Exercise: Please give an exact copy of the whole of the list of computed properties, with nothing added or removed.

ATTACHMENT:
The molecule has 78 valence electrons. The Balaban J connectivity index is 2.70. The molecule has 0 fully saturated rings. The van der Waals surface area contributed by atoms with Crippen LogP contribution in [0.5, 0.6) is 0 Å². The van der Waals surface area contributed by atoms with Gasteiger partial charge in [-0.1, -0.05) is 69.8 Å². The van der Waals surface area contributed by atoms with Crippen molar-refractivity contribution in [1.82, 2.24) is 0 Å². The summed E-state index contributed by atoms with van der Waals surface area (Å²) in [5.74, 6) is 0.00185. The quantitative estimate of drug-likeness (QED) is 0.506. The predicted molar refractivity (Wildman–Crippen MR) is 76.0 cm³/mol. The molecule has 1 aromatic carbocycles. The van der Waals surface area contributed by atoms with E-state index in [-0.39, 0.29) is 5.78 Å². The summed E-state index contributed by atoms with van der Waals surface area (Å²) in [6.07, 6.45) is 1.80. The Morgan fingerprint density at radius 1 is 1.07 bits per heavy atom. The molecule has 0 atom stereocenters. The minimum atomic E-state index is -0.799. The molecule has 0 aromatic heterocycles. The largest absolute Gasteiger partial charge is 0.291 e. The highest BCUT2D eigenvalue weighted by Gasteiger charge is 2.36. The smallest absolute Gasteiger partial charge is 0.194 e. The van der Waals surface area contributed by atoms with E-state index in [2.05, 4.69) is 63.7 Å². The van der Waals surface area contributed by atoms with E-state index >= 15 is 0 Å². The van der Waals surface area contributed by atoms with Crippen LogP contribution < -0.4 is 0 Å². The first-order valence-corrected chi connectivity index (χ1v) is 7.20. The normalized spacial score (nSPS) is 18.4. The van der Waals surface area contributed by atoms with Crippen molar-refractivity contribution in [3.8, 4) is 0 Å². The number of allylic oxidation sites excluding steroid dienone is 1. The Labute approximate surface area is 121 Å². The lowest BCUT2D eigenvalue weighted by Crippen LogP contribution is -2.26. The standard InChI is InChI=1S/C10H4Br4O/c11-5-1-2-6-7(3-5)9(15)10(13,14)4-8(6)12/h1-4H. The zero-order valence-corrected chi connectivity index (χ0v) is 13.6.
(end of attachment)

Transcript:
The molecule has 78 valence electrons. The Balaban J connectivity index is 2.70. The molecule has 0 fully saturated rings. The van der Waals surface area contributed by atoms with Crippen LogP contribution in [0.5, 0.6) is 0 Å². The van der Waals surface area contributed by atoms with Gasteiger partial charge in [-0.1, -0.05) is 69.8 Å². The van der Waals surface area contributed by atoms with Crippen molar-refractivity contribution in [1.82, 2.24) is 0 Å². The summed E-state index contributed by atoms with van der Waals surface area (Å²) in [5.74, 6) is 0.00185. The quantitative estimate of drug-likeness (QED) is 0.506. The predicted molar refractivity (Wildman–Crippen MR) is 76.0 cm³/mol. The molecule has 1 aromatic carbocycles. The van der Waals surface area contributed by atoms with E-state index in [-0.39, 0.29) is 5.78 Å². The summed E-state index contributed by atoms with van der Waals surface area (Å²) in [6.07, 6.45) is 1.80. The Morgan fingerprint density at radius 1 is 1.07 bits per heavy atom. The molecule has 0 atom stereocenters. The minimum atomic E-state index is -0.799. The molecule has 0 aromatic heterocycles. The largest absolute Gasteiger partial charge is 0.291 e. The highest BCUT2D eigenvalue weighted by Gasteiger charge is 2.36. The smallest absolute Gasteiger partial charge is 0.194 e. The van der Waals surface area contributed by atoms with E-state index in [2.05, 4.69) is 63.7 Å². The van der Waals surface area contributed by atoms with E-state index >= 15 is 0 Å². The van der Waals surface area contributed by atoms with Crippen LogP contribution < -0.4 is 0 Å². The first-order valence-corrected chi connectivity index (χ1v) is 7.20. The normalized spacial score (nSPS) is 18.4. The van der Waals surface area contributed by atoms with Crippen molar-refractivity contribution in [3.8, 4) is 0 Å². The number of allylic oxidation sites excluding steroid dienone is 1. The Labute approximate surface area is 121 Å². The lowest BCUT2D eigenvalue weighted by Crippen LogP contribution is -2.26. The standard InChI is InChI=1S/C10H4Br4O/c11-5-1-2-6-7(3-5)9(15)10(13,14)4-8(6)12/h1-4H. The zero-order valence-corrected chi connectivity index (χ0v) is 13.6.